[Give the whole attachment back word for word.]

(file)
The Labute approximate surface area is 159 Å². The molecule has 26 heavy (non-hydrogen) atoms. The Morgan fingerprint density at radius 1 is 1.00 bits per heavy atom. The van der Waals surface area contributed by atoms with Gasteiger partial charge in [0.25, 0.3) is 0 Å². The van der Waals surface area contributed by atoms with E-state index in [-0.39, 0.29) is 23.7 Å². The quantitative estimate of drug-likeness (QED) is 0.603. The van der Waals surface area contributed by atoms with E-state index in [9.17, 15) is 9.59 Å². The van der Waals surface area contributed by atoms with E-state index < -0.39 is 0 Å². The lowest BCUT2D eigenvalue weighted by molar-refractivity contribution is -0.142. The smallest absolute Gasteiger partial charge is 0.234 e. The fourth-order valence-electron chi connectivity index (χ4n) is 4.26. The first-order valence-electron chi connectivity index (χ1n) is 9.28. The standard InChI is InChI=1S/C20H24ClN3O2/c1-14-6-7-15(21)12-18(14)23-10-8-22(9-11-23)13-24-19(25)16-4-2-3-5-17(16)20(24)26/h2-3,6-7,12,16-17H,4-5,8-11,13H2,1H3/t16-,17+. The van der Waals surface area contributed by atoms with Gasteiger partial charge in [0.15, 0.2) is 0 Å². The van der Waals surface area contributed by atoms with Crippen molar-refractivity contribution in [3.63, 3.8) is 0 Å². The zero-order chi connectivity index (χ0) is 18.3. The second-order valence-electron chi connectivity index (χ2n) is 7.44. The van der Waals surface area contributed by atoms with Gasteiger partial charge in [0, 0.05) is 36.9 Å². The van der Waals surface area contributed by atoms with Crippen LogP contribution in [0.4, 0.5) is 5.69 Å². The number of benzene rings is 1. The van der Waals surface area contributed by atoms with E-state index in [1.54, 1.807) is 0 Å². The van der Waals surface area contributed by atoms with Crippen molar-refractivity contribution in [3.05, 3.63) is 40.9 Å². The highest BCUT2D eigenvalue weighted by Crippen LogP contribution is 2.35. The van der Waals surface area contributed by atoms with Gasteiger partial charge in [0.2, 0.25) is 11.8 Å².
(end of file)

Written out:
The Labute approximate surface area is 159 Å². The molecule has 26 heavy (non-hydrogen) atoms. The Morgan fingerprint density at radius 1 is 1.00 bits per heavy atom. The van der Waals surface area contributed by atoms with Gasteiger partial charge in [0.25, 0.3) is 0 Å². The van der Waals surface area contributed by atoms with E-state index in [-0.39, 0.29) is 23.7 Å². The quantitative estimate of drug-likeness (QED) is 0.603. The van der Waals surface area contributed by atoms with E-state index in [9.17, 15) is 9.59 Å². The van der Waals surface area contributed by atoms with E-state index < -0.39 is 0 Å². The lowest BCUT2D eigenvalue weighted by molar-refractivity contribution is -0.142. The smallest absolute Gasteiger partial charge is 0.234 e. The fourth-order valence-electron chi connectivity index (χ4n) is 4.26. The first-order valence-electron chi connectivity index (χ1n) is 9.28. The standard InChI is InChI=1S/C20H24ClN3O2/c1-14-6-7-15(21)12-18(14)23-10-8-22(9-11-23)13-24-19(25)16-4-2-3-5-17(16)20(24)26/h2-3,6-7,12,16-17H,4-5,8-11,13H2,1H3/t16-,17+. The van der Waals surface area contributed by atoms with Gasteiger partial charge in [0.15, 0.2) is 0 Å². The van der Waals surface area contributed by atoms with Crippen molar-refractivity contribution in [3.63, 3.8) is 0 Å². The zero-order chi connectivity index (χ0) is 18.3. The second-order valence-electron chi connectivity index (χ2n) is 7.44. The van der Waals surface area contributed by atoms with Gasteiger partial charge in [0, 0.05) is 36.9 Å². The van der Waals surface area contributed by atoms with Crippen LogP contribution in [0.4, 0.5) is 5.69 Å². The number of benzene rings is 1. The van der Waals surface area contributed by atoms with E-state index in [1.54, 1.807) is 0 Å². The van der Waals surface area contributed by atoms with Crippen molar-refractivity contribution in [3.05, 3.63) is 40.9 Å². The highest BCUT2D eigenvalue weighted by Crippen LogP contribution is 2.35. The van der Waals surface area contributed by atoms with Gasteiger partial charge in [0.2, 0.25) is 11.8 Å².